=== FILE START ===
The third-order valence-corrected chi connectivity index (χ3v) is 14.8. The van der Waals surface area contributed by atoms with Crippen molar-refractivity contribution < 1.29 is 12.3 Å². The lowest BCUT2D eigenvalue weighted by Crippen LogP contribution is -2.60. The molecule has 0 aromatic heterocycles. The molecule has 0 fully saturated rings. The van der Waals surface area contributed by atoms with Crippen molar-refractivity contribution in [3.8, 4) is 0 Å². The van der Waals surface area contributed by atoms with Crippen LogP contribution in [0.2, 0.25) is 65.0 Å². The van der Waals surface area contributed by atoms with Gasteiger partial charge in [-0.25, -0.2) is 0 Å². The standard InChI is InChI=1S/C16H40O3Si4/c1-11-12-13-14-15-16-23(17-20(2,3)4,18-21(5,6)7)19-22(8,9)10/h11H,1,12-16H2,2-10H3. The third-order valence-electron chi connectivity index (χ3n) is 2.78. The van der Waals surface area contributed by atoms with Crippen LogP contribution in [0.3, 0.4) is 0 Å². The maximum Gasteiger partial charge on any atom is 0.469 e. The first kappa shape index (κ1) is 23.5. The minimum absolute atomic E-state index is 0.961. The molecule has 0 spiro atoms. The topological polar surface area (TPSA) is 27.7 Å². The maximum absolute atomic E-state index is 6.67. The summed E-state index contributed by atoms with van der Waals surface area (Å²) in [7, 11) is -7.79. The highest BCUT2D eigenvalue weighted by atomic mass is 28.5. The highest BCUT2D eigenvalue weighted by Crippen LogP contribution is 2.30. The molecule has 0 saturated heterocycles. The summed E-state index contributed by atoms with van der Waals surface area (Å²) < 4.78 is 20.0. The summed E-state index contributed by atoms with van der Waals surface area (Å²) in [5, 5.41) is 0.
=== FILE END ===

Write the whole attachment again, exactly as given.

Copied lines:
The third-order valence-corrected chi connectivity index (χ3v) is 14.8. The van der Waals surface area contributed by atoms with Crippen molar-refractivity contribution < 1.29 is 12.3 Å². The lowest BCUT2D eigenvalue weighted by Crippen LogP contribution is -2.60. The molecule has 0 aromatic heterocycles. The molecule has 0 fully saturated rings. The van der Waals surface area contributed by atoms with Crippen molar-refractivity contribution in [3.8, 4) is 0 Å². The van der Waals surface area contributed by atoms with Crippen LogP contribution in [0.2, 0.25) is 65.0 Å². The van der Waals surface area contributed by atoms with Gasteiger partial charge in [-0.25, -0.2) is 0 Å². The standard InChI is InChI=1S/C16H40O3Si4/c1-11-12-13-14-15-16-23(17-20(2,3)4,18-21(5,6)7)19-22(8,9)10/h11H,1,12-16H2,2-10H3. The third-order valence-electron chi connectivity index (χ3n) is 2.78. The van der Waals surface area contributed by atoms with Crippen LogP contribution in [0.3, 0.4) is 0 Å². The maximum Gasteiger partial charge on any atom is 0.469 e. The first kappa shape index (κ1) is 23.5. The minimum absolute atomic E-state index is 0.961. The molecule has 0 spiro atoms. The topological polar surface area (TPSA) is 27.7 Å². The maximum absolute atomic E-state index is 6.67. The summed E-state index contributed by atoms with van der Waals surface area (Å²) in [7, 11) is -7.79. The highest BCUT2D eigenvalue weighted by atomic mass is 28.5. The highest BCUT2D eigenvalue weighted by Crippen LogP contribution is 2.30. The molecule has 0 saturated heterocycles. The summed E-state index contributed by atoms with van der Waals surface area (Å²) < 4.78 is 20.0. The summed E-state index contributed by atoms with van der Waals surface area (Å²) in [5, 5.41) is 0.